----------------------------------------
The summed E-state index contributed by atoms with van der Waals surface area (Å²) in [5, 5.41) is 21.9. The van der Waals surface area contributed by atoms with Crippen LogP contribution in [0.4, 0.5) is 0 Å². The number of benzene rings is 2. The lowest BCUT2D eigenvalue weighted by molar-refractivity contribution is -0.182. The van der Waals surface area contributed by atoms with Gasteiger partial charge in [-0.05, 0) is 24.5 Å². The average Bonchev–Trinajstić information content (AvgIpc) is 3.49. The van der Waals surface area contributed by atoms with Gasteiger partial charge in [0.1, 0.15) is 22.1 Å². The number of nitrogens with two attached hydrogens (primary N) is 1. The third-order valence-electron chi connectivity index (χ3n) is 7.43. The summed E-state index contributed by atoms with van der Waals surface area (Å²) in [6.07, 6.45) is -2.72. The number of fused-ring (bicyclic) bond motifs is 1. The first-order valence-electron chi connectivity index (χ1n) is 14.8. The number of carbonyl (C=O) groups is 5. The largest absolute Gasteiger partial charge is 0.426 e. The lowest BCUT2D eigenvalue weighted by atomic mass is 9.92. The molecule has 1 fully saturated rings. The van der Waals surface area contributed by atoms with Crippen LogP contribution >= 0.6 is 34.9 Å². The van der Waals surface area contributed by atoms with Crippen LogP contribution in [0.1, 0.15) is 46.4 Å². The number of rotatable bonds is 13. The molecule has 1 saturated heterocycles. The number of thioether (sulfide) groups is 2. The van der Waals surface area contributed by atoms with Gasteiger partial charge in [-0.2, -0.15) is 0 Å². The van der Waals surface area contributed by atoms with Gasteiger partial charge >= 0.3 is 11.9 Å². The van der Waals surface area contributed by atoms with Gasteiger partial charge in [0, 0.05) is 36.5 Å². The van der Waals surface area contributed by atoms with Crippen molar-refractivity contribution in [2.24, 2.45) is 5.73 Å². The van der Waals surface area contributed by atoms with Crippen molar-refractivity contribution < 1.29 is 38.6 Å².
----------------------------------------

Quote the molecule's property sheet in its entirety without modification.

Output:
The summed E-state index contributed by atoms with van der Waals surface area (Å²) in [5, 5.41) is 21.9. The van der Waals surface area contributed by atoms with Crippen LogP contribution in [0.4, 0.5) is 0 Å². The number of benzene rings is 2. The lowest BCUT2D eigenvalue weighted by molar-refractivity contribution is -0.182. The van der Waals surface area contributed by atoms with Gasteiger partial charge in [-0.05, 0) is 24.5 Å². The average Bonchev–Trinajstić information content (AvgIpc) is 3.49. The van der Waals surface area contributed by atoms with Gasteiger partial charge in [0.1, 0.15) is 22.1 Å². The number of nitrogens with two attached hydrogens (primary N) is 1. The third-order valence-electron chi connectivity index (χ3n) is 7.43. The summed E-state index contributed by atoms with van der Waals surface area (Å²) in [6.07, 6.45) is -2.72. The number of fused-ring (bicyclic) bond motifs is 1. The first-order valence-electron chi connectivity index (χ1n) is 14.8. The number of carbonyl (C=O) groups is 5. The largest absolute Gasteiger partial charge is 0.426 e. The lowest BCUT2D eigenvalue weighted by atomic mass is 9.92. The molecule has 1 fully saturated rings. The van der Waals surface area contributed by atoms with Crippen LogP contribution >= 0.6 is 34.9 Å². The van der Waals surface area contributed by atoms with Crippen LogP contribution in [0.1, 0.15) is 46.4 Å². The number of rotatable bonds is 13. The molecule has 1 saturated heterocycles. The number of thioether (sulfide) groups is 2. The van der Waals surface area contributed by atoms with Gasteiger partial charge in [-0.2, -0.15) is 0 Å². The van der Waals surface area contributed by atoms with Gasteiger partial charge >= 0.3 is 11.9 Å². The van der Waals surface area contributed by atoms with Gasteiger partial charge in [0, 0.05) is 36.5 Å². The van der Waals surface area contributed by atoms with Crippen molar-refractivity contribution in [2.24, 2.45) is 5.73 Å². The van der Waals surface area contributed by atoms with Crippen molar-refractivity contribution < 1.29 is 38.6 Å².